All is gone but the pudding stone

The eloquent Snooks was then hanged and buried in a grave nearby.  Two pieces of pudding stone, which is a particular type of Hertfordshire stone, mark the spot.

Most people will be familiar with the oft quoted line from Shakespeare’s King Henry Vl, namely the remark by the ploter of treachery Dick the Butcher who says:

“The first thing we do, let’s kill all the lawyers”.

Many people have enjoyed repeating this. Few people will be aware that the last Solicitor in the British Isles to be hanged was one Herbert Rowse Armstrong who was hanged in 1923 for murder.

It seems that lawyers are universally unpopular.  It is said that the last mafia boss to be electrocuted when asked if he had a final request said:

“Would you please put my lawyer in my lap”.

How unkind.

The mark of our time

The famous artist Andy Warhol said:- “In the future everybody will be world famous for 15 minutes”.


In this world of short lived media publicity or celebrity of an individual or phenomenon, the prediction rings true but the reality is otherwise.

The overwhelming majority of humanity will be born, live and die in anonymity at least as far as the wider world is concerned beyond their own family and friends. 

The same is true of those who went before us.  Perhaps a faded photograph or two of somebody you might remember as a grandparent but in the photograph looking impossibly young and optimistic.  How did they leave their mark on the world?

The answer in my opinion is very much the same as you or I, by quietly getting on with it, working throughout their lives, supporting their families and when they eventually died leaving behind them only their flesh and blood as an inheritance for their descendants.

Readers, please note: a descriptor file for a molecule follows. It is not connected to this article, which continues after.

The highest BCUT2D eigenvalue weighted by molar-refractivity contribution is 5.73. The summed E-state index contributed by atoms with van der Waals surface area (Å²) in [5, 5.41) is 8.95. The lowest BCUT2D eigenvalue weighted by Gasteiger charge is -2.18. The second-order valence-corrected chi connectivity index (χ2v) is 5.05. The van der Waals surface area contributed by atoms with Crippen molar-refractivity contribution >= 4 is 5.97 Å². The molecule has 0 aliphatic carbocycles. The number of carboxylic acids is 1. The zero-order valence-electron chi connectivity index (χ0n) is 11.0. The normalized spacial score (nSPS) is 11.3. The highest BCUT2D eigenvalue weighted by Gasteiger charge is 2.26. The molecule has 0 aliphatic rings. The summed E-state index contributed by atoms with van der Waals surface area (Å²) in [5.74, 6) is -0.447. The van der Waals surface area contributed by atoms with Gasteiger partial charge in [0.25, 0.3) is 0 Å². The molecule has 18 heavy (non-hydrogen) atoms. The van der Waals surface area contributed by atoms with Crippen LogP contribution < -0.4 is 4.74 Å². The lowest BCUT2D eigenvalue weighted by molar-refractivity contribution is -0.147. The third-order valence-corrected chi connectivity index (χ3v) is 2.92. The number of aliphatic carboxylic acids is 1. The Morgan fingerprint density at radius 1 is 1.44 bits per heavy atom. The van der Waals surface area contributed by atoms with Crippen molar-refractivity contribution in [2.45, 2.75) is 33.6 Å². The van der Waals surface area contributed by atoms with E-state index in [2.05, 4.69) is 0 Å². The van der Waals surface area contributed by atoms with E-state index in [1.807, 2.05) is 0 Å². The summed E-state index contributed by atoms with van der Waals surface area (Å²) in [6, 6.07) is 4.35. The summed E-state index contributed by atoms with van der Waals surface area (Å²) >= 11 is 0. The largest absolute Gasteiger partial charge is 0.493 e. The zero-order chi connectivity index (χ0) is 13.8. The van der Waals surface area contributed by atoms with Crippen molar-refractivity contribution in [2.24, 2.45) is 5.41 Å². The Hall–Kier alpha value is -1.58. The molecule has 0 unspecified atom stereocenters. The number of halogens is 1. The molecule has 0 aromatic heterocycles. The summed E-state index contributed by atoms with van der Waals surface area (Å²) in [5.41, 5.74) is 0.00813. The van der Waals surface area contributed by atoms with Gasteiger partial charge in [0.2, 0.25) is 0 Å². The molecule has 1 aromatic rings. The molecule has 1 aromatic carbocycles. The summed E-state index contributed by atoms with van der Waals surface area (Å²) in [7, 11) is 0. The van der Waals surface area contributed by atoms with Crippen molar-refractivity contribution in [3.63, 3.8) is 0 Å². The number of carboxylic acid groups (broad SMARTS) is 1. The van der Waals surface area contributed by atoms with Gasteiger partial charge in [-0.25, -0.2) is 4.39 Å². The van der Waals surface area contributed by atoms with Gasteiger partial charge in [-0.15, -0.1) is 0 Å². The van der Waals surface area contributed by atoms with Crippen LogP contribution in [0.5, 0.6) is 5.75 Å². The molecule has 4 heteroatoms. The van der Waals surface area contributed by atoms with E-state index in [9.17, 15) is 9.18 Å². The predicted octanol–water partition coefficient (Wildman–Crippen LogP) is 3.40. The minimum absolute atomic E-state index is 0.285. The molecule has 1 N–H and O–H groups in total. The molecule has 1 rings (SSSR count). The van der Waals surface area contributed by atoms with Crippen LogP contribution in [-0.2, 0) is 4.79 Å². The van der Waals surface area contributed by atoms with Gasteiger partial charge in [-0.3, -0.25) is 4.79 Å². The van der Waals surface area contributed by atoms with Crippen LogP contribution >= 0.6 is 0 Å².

No matter how important we might consider that we are, even in this world of instant and mass communication, our lives are essentially no different to theirs in that respect.

In the wider sense of leaving a mark, we are surrounded every day by the marks of our forebears.  In the countryside it is largely manmade and man shaped and in the towns and cities all of which reflect the work of generations which went before us.

As you grow older and have more perspective on life, you cannot help but admire and in so doing honour the memory of all those unsung and largely anonymous individuals who quietly got on with it and did what had to be done before passing on the baton to the next generation that took their place.

They live, locked in our memories, as long as we do and when we pass, perhaps successive generations may at least for a while remember us.  We can hope for no more.

I hope you enjoyed my interpretation of what it means to leave your mark, and honour those before you.

Writing is deliberately taking over

tree-roots.jpg-smallWhat was once an occasional pursuit has slowly and deliberately crept its way into every aspect of my life like the roots of a determined perennial.

I now keep a table at my office especially for my creative endeavours, where from time to time when in need of a change of scene I go and sit down and write a little more of whatever story I am currently engaged with.

I normally write 1,000 – 2,000 words before stopping and then returning to do some of the “day job”. I am often amazed at my ability to jump in and out of a story with ease. However unexpected, I enjoy the balance between the two, the one providing a distraction and even relaxation from the other.

I do of course write at home as well when the opportunity presents itself but again would not normally write more than about 1,000 words at a time.

I often do not know what I am going to write next and in fact that is usually the case.  What I do is make sure I remember the last line that I have written and then think about something else and by the time I sit down to write again my subconscious imagination has had sufficient time to sort things out and the next part of the story comes out. It’s a bit like waiting for the birth of a baby.  It comes out at its own rate and won’t be hurried but if you are patient then it arrives naturally.

I don’t need to go and isolate myself in some silent room or library to be able to write.  I simply think about a story and write about it surrounded by people doing other things, just as you might read a book or listen to the radio under similar circumstances.

I wonder what will be next in my journey.